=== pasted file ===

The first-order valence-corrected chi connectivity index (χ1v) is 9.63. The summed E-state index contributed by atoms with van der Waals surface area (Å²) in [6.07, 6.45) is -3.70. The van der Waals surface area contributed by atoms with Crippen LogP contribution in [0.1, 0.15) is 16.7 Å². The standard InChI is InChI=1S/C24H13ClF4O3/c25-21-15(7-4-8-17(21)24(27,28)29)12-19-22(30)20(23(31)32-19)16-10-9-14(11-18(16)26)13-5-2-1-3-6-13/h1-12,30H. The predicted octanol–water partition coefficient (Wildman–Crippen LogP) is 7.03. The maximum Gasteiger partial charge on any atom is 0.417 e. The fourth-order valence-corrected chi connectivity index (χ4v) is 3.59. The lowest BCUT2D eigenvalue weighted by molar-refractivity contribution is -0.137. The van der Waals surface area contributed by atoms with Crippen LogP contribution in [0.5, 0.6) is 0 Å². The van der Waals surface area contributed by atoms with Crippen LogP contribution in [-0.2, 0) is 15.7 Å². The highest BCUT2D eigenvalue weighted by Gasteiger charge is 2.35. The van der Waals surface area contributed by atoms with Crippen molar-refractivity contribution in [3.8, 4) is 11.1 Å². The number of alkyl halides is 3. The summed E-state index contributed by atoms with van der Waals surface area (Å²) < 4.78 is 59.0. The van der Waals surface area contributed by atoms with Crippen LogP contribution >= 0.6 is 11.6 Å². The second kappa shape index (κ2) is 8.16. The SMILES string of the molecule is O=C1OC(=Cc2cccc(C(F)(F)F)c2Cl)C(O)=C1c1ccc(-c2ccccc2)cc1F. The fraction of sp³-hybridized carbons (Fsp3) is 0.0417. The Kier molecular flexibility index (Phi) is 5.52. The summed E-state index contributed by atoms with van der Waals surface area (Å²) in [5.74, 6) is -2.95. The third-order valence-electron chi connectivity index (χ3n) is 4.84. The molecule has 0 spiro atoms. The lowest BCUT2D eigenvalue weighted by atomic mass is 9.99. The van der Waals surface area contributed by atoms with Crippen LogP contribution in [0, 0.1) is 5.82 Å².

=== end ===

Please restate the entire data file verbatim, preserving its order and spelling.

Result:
The first-order valence-corrected chi connectivity index (χ1v) is 9.63. The summed E-state index contributed by atoms with van der Waals surface area (Å²) in [6.07, 6.45) is -3.70. The van der Waals surface area contributed by atoms with Crippen LogP contribution in [0.1, 0.15) is 16.7 Å². The standard InChI is InChI=1S/C24H13ClF4O3/c25-21-15(7-4-8-17(21)24(27,28)29)12-19-22(30)20(23(31)32-19)16-10-9-14(11-18(16)26)13-5-2-1-3-6-13/h1-12,30H. The predicted octanol–water partition coefficient (Wildman–Crippen LogP) is 7.03. The maximum Gasteiger partial charge on any atom is 0.417 e. The fourth-order valence-corrected chi connectivity index (χ4v) is 3.59. The lowest BCUT2D eigenvalue weighted by molar-refractivity contribution is -0.137. The van der Waals surface area contributed by atoms with Crippen LogP contribution in [0.5, 0.6) is 0 Å². The van der Waals surface area contributed by atoms with Crippen LogP contribution in [-0.2, 0) is 15.7 Å². The highest BCUT2D eigenvalue weighted by Gasteiger charge is 2.35. The van der Waals surface area contributed by atoms with Crippen molar-refractivity contribution in [3.8, 4) is 11.1 Å². The number of alkyl halides is 3. The summed E-state index contributed by atoms with van der Waals surface area (Å²) < 4.78 is 59.0. The van der Waals surface area contributed by atoms with Crippen LogP contribution >= 0.6 is 11.6 Å². The second kappa shape index (κ2) is 8.16. The SMILES string of the molecule is O=C1OC(=Cc2cccc(C(F)(F)F)c2Cl)C(O)=C1c1ccc(-c2ccccc2)cc1F. The fraction of sp³-hybridized carbons (Fsp3) is 0.0417. The Kier molecular flexibility index (Phi) is 5.52. The summed E-state index contributed by atoms with van der Waals surface area (Å²) in [5.74, 6) is -2.95. The third-order valence-electron chi connectivity index (χ3n) is 4.84. The molecule has 0 spiro atoms. The lowest BCUT2D eigenvalue weighted by atomic mass is 9.99. The van der Waals surface area contributed by atoms with Crippen LogP contribution in [0, 0.1) is 5.82 Å².